The CBC will reveal its five-year strategic plan to employees in a town-hall meeting Thursday. And it will likely be the most dramatic overhaul yet.
One thing is for sure: the mood is bleak as the hobbled broadcaster struggles to maintain programming while dealing with a massive hole in its budget.
Sources say a radically downsized CBC means that nothing is off the table, from the cancellation of some local newscasts to the phasing out of live music recordings on CBC radio to gutting the sports department.
The angst over the direction of the corporation has reached something of a tipping point over recent months. High-profile CBC personalities such as National anchor Peter Mansbridge and Nature of Things host David Suzuki recently decried potential cuts to in-house documentaries, and the union representing employees held a mass rally in Ottawa this month asking the board of directors to defend the broadcaster against more cuts. One fear is the continued contracting out of work that will see a much more privatized CBC.
“I think Canadians sort of realize that this is it. We’re way beyond cutting to the bone, we’re sucking up the marrow and you have to draw the line somewhere,” says Marc-Philippe Laurin, president of the Canadian Media Guild’s CBC branch.
“We are all anxious. We would like to see a stop of the bleeding of jobs. We would like to see a plan that the CBC will continue to be vibrant and continue to serve Canadians. But I’m not convinced that this is what we will hear.”
According to the union, which represents the majority of the corporation’s workers, the CBC has lost 2,107 jobs since 2008 because of cuts and loss of advertising revenue.
Funding and advertising shortfalls mean that CBC/Radio Canada is cutting $130 million from its budget this year, resulting in 657 job losses.
The broadcaster is struggling to regain its footing from the loss of crucial hockey programming to Rogers Communications, while coping with an earlier loss of $115 million in federal funding over three years announced in the 2012 federal budget.
Since he was appointed to head the CBC in 2008 by Prime Minister Stephen Harper, CBC CEO Hubert Lacroix has presided over what seems to be a steady dismantling of the broadcaster as he reacts to budgetary pressure.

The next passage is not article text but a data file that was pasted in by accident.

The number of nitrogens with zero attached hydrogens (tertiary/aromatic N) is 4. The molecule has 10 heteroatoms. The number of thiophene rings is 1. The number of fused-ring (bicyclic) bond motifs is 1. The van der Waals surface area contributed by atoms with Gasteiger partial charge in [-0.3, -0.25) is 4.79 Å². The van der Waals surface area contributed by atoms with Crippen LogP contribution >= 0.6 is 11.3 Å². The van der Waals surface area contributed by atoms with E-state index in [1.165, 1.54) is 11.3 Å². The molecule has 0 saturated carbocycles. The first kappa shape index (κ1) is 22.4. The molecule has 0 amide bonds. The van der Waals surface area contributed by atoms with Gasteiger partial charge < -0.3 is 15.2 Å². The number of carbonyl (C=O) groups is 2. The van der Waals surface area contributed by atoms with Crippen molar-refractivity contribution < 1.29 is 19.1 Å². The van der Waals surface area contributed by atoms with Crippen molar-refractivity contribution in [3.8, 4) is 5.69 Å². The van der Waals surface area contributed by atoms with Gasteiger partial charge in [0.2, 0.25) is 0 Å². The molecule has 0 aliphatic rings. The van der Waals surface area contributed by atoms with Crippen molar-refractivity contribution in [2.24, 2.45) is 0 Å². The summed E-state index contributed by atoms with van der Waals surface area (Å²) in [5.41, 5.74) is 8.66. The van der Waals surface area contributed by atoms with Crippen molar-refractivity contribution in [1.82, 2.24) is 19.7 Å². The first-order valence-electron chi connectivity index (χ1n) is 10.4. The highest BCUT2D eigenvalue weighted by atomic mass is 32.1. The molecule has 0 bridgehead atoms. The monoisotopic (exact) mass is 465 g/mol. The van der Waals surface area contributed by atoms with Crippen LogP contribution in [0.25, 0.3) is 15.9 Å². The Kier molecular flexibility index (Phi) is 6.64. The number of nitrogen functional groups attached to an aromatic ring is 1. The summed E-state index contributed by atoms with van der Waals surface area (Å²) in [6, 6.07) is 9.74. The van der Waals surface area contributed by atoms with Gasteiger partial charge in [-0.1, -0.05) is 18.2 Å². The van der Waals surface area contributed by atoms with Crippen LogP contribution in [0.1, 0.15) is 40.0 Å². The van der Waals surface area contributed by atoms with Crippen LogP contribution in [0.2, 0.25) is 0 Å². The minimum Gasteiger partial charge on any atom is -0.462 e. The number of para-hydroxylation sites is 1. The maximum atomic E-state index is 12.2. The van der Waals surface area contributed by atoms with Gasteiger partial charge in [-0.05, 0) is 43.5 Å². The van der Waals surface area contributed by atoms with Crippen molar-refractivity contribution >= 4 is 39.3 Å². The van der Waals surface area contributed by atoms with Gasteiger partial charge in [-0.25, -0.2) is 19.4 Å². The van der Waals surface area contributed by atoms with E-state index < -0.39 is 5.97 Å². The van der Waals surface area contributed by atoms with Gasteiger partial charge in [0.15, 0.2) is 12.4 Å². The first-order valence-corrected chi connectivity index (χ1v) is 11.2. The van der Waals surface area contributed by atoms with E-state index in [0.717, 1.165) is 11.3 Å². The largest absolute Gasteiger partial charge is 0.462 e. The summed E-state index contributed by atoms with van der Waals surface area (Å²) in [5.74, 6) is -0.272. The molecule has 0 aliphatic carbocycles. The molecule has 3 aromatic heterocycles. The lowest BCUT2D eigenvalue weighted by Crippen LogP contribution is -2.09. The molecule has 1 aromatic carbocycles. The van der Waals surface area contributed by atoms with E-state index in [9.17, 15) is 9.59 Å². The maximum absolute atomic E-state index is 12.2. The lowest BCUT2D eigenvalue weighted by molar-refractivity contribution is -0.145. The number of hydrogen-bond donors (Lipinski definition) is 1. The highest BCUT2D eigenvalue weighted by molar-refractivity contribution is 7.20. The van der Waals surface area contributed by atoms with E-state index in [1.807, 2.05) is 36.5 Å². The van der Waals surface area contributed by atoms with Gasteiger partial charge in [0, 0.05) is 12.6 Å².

In his town hall meeting there will likely be much talk of having to do more with less in his address to employees. But the reality is, “Less is simply less,” says Ian Morrison of the lobby group Friends of Canadian Broadcasting.
“When the government decides to take 10 per cent out of the budget of Canada’s most important cultural institution, something’s gotta give,” says Morrison. “You will basically have a less effective public broadcaster.”
The group has been critical of the Harper government for promising to maintain funding at the CBC. Instead, per capita funding has been slashed from $34 to $29 over the last several years.
Programming has also been slashed, including staples such as Arctic Air and The Ron James Show.
“Programs are being shortened. You have a lot more repeats. Where does it end?” said Philippe-Laurin.
As for their last five-year plan, launched in February of 2011, Friends of Canadian Broadcasting’s Morrison gives it a failing grade.
The plan called for “more regional presence,” but the corporation took a step backward with the recent slashing of local programming, he says.
About 100 positions are being cut from local or regional programming in Canada (outside Quebec) according to the union. Plans to expand with a new station in London, Ont., were scrapped. And Thunder Bay loses its afternoon radio program. Lacroix himself has publicly questioned whether CBC should still be in the business of delivering local news.
On paper, CBC’s local TV stations have long been tempting low-lying fruit for bean counters, with dismal ratings compared to competitors.
On a given weeknight, CBC Edmonton’s suppertime program gets 11,000 viewers compared to 63,000 at CTV and 73,000 at Global. In Calgary, CBC viewership dips as low as 3,000 viewers compared with 59,000 for CTV and 60,000 for Global. Vancouver, meanwhile, sees as many as 10,000 viewers but is dwarfed by Global’s 216,000 or CTV’s 55,000.
But proponents say the CBC has a mandate to reflect the regions. The local broadcasters say they do investigative stories that are not always commercially driven.
And local news is not the only department endangered by the new strategic plan.
A petition calling on the CBC to protect its documentary department was signed by anchor Mansbridge as well as broadcasters such as Matt Galloway, Linden MacIntyre and Toronto Star columnist Tony Burman (former editor-in-chief of CBC News) as both insiders and observers, perhaps sensing a crisis at hand, have become more vocal than in the past.
In a letter in response, Heather Conway the vice-president of English services for the corporation, said the appetite for documentaries has not “changed or diminished,” but the corporation is looking at ways to produce them more cheaply.
In an earlier interview with the Star, Conway warned there would be more downsizing in the future.
“Are there more cuts to come? Absolutely. We have to deal with a really significant challenge in front of us. That means there will be more cuts and a smaller CBC,” said Conway.
The CBC is not the only broadcaster looking at cutting costs. Bell Media announced this week that it is trimming 120 TV jobs in Toronto or about 5 per cent of its local workforce. The private broadcaster, however, remains profitable, with parent company BCE Inc reporting first-quarter profit up nearly 9 per cent compared to a year earlier.